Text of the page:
Map (and Energy) Dorkery!
I am on plenty of energy efficiency mailing lists, and one of them recently pointed to the 2009 State Energy Efficiency Scorecard, put out by the American Council for an Energy Efficient Economy (ACEEE), the National Resource Defense Council (NRDC), and other groups:
In 2009, energy efficiency has risen to a new level of recognition in the U.S. We present here a comprehensive state energy efficiency scorecard to document best practices and recognize leadership among the states. The Scorecard examines six energy efficiency policy areas: (1) utility-sector and public benefits programs and policies; (2) transportation policies; (3) building energy codes; (4) combined heat and power; (5) state government initiatives; and (6) appliance efficiency standards. States can earn up to 50 points in these categories.
The “top ten” states in this year’s Scorecard are: California, Massachusetts, Connecticut, Oregon, New York, Vermont, Washington, Minnesota, Rhode Island, and Maine.
Note that the categories above are weighted by potential impact on overall energy savings. They map out their results in a color-coded map; note that actual ranking is not nearly as important as distribution in bins (i.e., #4 vs. #5, compared with top group vs. second-to-top group).
I just found it amusing that this metric maps pretty darn well to, "states where I would not mind living" (although not necessarily one-to-one). And is anyone surprised that Cheney is from Wyoming? But it also shows that some of the states that are doing the worst are the classic poverty-ridden ones (Alabama, Mississippi, Louisiana, West Virgina).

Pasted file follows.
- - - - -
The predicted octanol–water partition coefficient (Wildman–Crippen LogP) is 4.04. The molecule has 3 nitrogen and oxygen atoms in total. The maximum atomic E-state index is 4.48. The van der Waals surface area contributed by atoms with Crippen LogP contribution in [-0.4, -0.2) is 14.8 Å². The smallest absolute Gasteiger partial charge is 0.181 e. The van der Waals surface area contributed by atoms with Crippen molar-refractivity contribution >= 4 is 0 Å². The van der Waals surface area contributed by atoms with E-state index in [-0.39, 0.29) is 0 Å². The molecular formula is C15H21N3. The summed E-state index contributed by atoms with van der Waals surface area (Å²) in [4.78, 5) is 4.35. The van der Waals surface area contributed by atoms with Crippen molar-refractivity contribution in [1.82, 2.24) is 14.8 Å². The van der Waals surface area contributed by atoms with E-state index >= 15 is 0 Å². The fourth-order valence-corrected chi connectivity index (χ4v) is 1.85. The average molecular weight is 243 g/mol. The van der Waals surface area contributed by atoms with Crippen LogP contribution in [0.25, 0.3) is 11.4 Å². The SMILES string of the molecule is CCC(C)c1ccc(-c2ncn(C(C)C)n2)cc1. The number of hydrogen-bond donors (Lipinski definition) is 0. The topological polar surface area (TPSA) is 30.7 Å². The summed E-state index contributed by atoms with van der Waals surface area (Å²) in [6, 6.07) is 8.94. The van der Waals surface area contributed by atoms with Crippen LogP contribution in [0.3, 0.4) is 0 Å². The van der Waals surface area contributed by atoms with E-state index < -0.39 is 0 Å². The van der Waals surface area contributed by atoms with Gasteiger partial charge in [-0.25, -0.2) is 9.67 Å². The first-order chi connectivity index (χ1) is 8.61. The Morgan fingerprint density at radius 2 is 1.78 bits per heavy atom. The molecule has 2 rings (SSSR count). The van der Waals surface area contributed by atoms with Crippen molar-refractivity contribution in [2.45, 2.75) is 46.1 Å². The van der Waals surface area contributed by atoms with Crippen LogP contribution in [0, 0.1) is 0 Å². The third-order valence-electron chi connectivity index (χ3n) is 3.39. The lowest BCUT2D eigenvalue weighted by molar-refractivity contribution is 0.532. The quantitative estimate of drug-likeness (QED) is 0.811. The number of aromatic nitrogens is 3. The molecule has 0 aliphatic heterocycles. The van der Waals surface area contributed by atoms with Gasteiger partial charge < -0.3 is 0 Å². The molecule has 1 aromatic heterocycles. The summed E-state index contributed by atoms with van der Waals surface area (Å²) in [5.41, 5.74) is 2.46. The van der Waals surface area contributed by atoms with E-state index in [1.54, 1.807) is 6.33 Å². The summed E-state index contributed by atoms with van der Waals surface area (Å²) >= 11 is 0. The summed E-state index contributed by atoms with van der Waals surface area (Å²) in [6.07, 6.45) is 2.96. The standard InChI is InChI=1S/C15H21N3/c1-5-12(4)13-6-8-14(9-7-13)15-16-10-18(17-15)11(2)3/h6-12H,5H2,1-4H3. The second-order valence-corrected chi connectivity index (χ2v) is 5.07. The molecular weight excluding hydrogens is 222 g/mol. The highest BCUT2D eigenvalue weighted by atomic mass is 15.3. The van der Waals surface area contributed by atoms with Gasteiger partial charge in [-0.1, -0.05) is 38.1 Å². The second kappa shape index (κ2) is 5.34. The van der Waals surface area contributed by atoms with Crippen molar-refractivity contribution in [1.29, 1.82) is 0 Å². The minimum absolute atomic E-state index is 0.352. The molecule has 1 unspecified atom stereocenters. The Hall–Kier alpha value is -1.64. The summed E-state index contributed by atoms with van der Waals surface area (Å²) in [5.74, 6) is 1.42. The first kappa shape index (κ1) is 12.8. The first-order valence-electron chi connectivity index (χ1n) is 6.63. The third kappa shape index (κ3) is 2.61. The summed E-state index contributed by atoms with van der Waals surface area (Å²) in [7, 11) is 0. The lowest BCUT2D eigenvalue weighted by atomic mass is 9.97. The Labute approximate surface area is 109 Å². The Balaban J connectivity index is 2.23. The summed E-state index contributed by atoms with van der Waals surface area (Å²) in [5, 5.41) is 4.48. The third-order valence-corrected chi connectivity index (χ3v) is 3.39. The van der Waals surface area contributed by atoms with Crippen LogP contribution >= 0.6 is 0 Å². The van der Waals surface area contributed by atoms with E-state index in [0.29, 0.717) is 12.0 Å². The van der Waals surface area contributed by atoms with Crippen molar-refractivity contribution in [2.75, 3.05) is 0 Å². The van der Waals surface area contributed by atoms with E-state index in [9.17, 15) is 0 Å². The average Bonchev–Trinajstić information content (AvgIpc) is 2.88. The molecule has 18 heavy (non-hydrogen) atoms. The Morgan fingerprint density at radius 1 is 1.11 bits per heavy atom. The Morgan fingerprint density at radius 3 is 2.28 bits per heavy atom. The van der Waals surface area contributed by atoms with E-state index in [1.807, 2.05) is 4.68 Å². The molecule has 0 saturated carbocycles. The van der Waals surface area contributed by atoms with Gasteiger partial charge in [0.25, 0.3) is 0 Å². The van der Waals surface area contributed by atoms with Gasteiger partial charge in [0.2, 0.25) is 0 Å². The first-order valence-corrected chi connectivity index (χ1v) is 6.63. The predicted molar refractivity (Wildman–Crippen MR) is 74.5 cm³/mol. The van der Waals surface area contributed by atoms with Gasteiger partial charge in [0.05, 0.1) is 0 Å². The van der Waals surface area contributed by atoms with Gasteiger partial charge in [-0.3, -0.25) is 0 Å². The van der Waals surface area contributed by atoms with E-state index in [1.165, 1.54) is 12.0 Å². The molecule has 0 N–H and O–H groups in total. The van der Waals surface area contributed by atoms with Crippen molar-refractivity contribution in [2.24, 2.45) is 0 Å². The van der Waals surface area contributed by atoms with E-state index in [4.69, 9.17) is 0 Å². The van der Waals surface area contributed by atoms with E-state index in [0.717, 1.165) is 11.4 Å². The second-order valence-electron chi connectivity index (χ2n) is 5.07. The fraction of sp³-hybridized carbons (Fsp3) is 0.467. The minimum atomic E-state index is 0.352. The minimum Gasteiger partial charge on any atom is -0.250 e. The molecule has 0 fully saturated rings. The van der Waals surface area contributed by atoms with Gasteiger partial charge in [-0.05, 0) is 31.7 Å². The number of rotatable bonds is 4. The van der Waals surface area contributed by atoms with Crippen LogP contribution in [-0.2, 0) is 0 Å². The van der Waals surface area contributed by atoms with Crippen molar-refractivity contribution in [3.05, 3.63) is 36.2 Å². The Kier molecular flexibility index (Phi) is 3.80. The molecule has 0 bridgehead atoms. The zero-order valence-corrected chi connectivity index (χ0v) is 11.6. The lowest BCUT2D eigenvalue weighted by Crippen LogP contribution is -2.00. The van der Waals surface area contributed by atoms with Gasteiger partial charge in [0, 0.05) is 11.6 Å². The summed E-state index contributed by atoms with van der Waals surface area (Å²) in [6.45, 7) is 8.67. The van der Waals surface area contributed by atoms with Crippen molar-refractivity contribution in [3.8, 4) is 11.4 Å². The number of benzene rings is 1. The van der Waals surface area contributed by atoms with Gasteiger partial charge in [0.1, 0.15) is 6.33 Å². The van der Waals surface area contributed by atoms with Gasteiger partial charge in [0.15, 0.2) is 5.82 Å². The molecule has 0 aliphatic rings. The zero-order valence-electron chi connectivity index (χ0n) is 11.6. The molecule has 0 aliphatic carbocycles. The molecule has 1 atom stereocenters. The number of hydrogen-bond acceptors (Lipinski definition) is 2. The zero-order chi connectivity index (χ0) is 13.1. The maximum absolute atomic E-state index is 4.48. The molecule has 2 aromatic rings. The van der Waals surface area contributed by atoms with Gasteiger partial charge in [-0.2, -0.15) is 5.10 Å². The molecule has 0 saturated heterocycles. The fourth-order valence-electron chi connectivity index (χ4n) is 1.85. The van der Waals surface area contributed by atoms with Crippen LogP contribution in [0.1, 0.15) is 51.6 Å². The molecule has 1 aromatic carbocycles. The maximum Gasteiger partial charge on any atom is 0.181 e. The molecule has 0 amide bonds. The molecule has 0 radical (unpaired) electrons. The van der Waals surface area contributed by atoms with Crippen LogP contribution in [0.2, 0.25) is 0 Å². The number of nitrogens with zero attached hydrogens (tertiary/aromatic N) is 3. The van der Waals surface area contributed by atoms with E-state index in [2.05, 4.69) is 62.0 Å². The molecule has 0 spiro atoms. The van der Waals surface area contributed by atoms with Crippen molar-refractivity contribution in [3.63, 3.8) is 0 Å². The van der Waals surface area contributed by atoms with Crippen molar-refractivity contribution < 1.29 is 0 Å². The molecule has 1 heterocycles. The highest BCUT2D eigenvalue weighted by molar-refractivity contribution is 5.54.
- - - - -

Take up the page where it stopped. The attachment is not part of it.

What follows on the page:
Similarly, there is a ranking of per-capita energy consumption by state, from the Energy Information Administration's Annual Energy Review 2007 (Figure 1.6 State-Level Energy Consumption and Consumption per Person, 2005).
Again, this maps similar to where I would want to live. Though I do wonder... are some of the high and low users due to industrial energy consumption, rather than personal energy consumption? I.e., the oil is refined and produced in Texas, but consumed in all states.
But before any of us feel too smug about living in low-per-capita energy use states, I would point out that there are also statistics for world consumption patterns, by country. Most New England states are in the 250 million Btu per capita range. Much of Europe is in the 100-180 million Btu range/capita (145 million average); Asia's average is 43 (although that's a huge range--Japan, Taiwan, and South Korea are all in the 200 range); Africa's average is 16. And China is at 56; India is at 16. Insert typical commentary on "What will happen when a 1.3 billion Chinese and 1.1 billion Indians try to raise their standard of living to first world levels."